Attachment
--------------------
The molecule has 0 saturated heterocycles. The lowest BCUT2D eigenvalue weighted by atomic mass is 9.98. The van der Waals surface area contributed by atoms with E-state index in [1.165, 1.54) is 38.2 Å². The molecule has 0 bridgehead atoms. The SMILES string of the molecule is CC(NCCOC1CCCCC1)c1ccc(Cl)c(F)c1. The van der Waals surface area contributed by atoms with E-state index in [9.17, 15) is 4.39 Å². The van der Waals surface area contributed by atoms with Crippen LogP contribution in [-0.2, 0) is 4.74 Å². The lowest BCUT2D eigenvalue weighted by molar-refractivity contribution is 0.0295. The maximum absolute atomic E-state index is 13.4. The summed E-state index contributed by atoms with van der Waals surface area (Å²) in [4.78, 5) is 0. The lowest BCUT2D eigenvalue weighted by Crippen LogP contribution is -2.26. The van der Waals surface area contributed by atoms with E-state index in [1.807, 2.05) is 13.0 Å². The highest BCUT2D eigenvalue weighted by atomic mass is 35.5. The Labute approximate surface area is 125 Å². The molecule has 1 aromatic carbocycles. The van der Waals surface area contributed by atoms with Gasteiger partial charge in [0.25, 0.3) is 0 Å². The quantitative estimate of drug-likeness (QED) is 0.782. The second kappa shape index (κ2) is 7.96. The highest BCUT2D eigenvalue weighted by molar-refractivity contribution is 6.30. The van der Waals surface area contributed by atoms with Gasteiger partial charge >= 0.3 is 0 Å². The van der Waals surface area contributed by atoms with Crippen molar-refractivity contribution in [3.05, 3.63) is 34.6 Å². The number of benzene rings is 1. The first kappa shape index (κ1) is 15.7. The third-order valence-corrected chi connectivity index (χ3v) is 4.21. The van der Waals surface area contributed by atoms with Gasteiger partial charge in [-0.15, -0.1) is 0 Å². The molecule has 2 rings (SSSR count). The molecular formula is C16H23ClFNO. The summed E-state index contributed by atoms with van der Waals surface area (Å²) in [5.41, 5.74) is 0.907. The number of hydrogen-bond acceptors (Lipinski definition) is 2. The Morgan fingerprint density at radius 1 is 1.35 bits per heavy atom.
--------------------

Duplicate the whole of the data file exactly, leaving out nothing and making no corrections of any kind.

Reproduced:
The molecule has 0 saturated heterocycles. The lowest BCUT2D eigenvalue weighted by atomic mass is 9.98. The van der Waals surface area contributed by atoms with E-state index in [1.165, 1.54) is 38.2 Å². The molecule has 0 bridgehead atoms. The SMILES string of the molecule is CC(NCCOC1CCCCC1)c1ccc(Cl)c(F)c1. The van der Waals surface area contributed by atoms with E-state index in [9.17, 15) is 4.39 Å². The van der Waals surface area contributed by atoms with Crippen LogP contribution in [-0.2, 0) is 4.74 Å². The lowest BCUT2D eigenvalue weighted by molar-refractivity contribution is 0.0295. The maximum absolute atomic E-state index is 13.4. The summed E-state index contributed by atoms with van der Waals surface area (Å²) in [4.78, 5) is 0. The lowest BCUT2D eigenvalue weighted by Crippen LogP contribution is -2.26. The van der Waals surface area contributed by atoms with E-state index in [1.807, 2.05) is 13.0 Å². The highest BCUT2D eigenvalue weighted by atomic mass is 35.5. The Labute approximate surface area is 125 Å². The molecule has 1 aromatic carbocycles. The van der Waals surface area contributed by atoms with Gasteiger partial charge in [0.25, 0.3) is 0 Å². The quantitative estimate of drug-likeness (QED) is 0.782. The second kappa shape index (κ2) is 7.96. The highest BCUT2D eigenvalue weighted by molar-refractivity contribution is 6.30. The van der Waals surface area contributed by atoms with Gasteiger partial charge >= 0.3 is 0 Å². The van der Waals surface area contributed by atoms with Crippen molar-refractivity contribution in [3.05, 3.63) is 34.6 Å². The number of benzene rings is 1. The first kappa shape index (κ1) is 15.7. The third-order valence-corrected chi connectivity index (χ3v) is 4.21. The van der Waals surface area contributed by atoms with Gasteiger partial charge in [-0.15, -0.1) is 0 Å². The molecule has 2 rings (SSSR count). The molecular formula is C16H23ClFNO. The summed E-state index contributed by atoms with van der Waals surface area (Å²) in [5.41, 5.74) is 0.907. The number of hydrogen-bond acceptors (Lipinski definition) is 2. The Morgan fingerprint density at radius 1 is 1.35 bits per heavy atom.